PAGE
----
19 Apr 2021

How food affects your mood

From Afternoons with Jesse Mulligan, 3:07 pm on 19 April 2021

What you eat today will affect how you feel and think tomorrow. This is an idea once considered radical but is now gaining traction as more research shows the links between our mental health and nutrition.

Dr Bonnie Kaplan and Dr Julia Rucklidge who want us to rethink our food choices to combat rising mental health issues. Their new book is called The Better Brain: Overcome Anxiety, Combat Depression, and Reduce ADHD and Stress with Nutrition.

Dr Kaplan tells Jesse Mulligan that, starting out in the 1990s, her study was controversial, and she didn’t expect to find anything in it.

Woman hands slicing sweet pepper on wooden cutting board, surrounded by vegetables and eggs. Home cooking concept. Salad or any vegetarian dish. Flat lay, top view

Photo: 123rf

“It was just so outrageous to me. Julie and I and many generations of people trained in psychology and medicine and all kinds of health fields were taught that, if there’s a mental disorder, you need medication.

“More importantly, what we were taught was that minerals and vitamins were of trivial importance – which is exactly wrong. Yes, I did face a lot of scepticism, at first from myself, and a lot of big obstacles to even doing research to ask whether or not it was an important question.”

Dr Rucklidge says they had to collect an enormous amount of data and evidence to present a robust case for what they were researching.

“It’s not just us, there are other people in the United States who’ve done research on using micro-nutrients for symptoms associated with autism. There are others who’ve looked at using vitamins and minerals for reducing aggression in prisoners, there are others who use b-complex to help with the reduction of stress.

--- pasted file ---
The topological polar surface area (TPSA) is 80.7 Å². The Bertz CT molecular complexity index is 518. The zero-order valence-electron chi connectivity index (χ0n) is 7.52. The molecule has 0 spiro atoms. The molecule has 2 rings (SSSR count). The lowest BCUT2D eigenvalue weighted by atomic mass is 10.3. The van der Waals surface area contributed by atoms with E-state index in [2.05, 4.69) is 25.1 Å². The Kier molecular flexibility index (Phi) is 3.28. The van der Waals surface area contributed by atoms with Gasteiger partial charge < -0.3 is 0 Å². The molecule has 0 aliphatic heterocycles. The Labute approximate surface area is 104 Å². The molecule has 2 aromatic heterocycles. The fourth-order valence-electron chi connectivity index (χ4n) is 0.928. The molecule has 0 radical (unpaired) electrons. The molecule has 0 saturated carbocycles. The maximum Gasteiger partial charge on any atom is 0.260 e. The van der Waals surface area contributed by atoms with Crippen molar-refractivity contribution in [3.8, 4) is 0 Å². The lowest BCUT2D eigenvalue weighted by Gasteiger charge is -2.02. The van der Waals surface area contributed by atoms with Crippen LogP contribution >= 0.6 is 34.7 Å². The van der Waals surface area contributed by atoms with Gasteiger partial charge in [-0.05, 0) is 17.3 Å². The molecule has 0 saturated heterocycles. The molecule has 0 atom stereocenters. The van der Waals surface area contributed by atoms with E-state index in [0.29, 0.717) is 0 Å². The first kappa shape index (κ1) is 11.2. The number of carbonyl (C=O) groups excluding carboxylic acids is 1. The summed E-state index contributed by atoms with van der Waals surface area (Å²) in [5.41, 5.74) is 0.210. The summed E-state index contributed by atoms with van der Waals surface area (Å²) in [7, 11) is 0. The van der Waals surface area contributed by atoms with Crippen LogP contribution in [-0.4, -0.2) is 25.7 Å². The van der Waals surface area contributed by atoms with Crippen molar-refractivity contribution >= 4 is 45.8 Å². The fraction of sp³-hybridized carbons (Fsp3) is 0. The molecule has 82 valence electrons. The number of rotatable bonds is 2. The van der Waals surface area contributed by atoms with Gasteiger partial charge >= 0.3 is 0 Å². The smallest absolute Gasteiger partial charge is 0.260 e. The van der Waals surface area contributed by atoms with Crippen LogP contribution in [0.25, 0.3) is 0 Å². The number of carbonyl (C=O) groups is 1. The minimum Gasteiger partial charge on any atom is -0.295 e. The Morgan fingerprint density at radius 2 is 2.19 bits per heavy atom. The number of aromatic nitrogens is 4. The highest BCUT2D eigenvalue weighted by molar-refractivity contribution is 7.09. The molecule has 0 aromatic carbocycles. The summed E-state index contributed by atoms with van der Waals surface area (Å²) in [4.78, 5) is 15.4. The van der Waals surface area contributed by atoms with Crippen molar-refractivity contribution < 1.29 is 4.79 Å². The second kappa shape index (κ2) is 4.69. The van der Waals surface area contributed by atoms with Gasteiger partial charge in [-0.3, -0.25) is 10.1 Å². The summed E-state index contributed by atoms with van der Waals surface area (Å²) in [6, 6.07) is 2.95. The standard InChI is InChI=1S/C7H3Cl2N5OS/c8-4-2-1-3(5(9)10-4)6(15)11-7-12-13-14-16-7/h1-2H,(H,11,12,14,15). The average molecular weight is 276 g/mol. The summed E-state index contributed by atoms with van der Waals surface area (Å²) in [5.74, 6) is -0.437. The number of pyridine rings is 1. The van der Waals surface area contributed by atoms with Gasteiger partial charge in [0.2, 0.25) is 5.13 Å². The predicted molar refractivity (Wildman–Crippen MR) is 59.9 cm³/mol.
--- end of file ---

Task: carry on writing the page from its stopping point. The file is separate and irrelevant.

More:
“It’s an accumulation of evidence from a whole bunch of different places around the world that are all saying the same thing, which is that if you give people additional vitamins and minerals in combination – and acknowledging that there’s no single magic bullet nutrient – that hopefully there will be a point where people can no longer ignore the weight of the evidence.”

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Photo: Penguin Books

Another issue faced by using nutrition as a therapy is that it’s not a medicine that can be patented or profitable and therefore gets little marketing and media attention.

“Maybe the story appears too complicated because we’ve spent so many years focussed on these magic bullet solutions like Prozac… for people to adjust to the idea that there’s no special magic nutrient can be really foreign for people to think about it that way,” Dr Rucklidge says.

“Sometimes when things are too foreign, they’re easier to reject than to delve into the research and better understand why we may have been doing the wrong types of studies for the last 100 years.”

Dr Kaplan says that by focussing on nutrition for the brain, we simultaneously improve the health of our gut biomes and overall health. She says there’s been a lot of focus on pro-biotics but less on pre-biotics – vegetables essentially – and people should be trying to eat more whole foods rather than ultra-processed ones.

The pair absolutely do not eschew the use of medication and say it’s often essential for some people. However, they say that not enough people are getting well while on medication and nutrition is a way to increase the available tools for people.

“That’s good for everybody,” Dr Rucklidge says, “if we have another option out there – to think about your diet – which can be done in conjunction with medication, then that’s going to enhance the mental health of the people.”

Dr Kaplan says she has major concerns that children are being put on medication at a young age and end up on a medication treadmill throughout their lives.

“For children especially, if there are difficulties, first look at their diet. Secondly, if needed, look at supplementing with nutrients in pill form. Medication and everything else may be important as a later step.”

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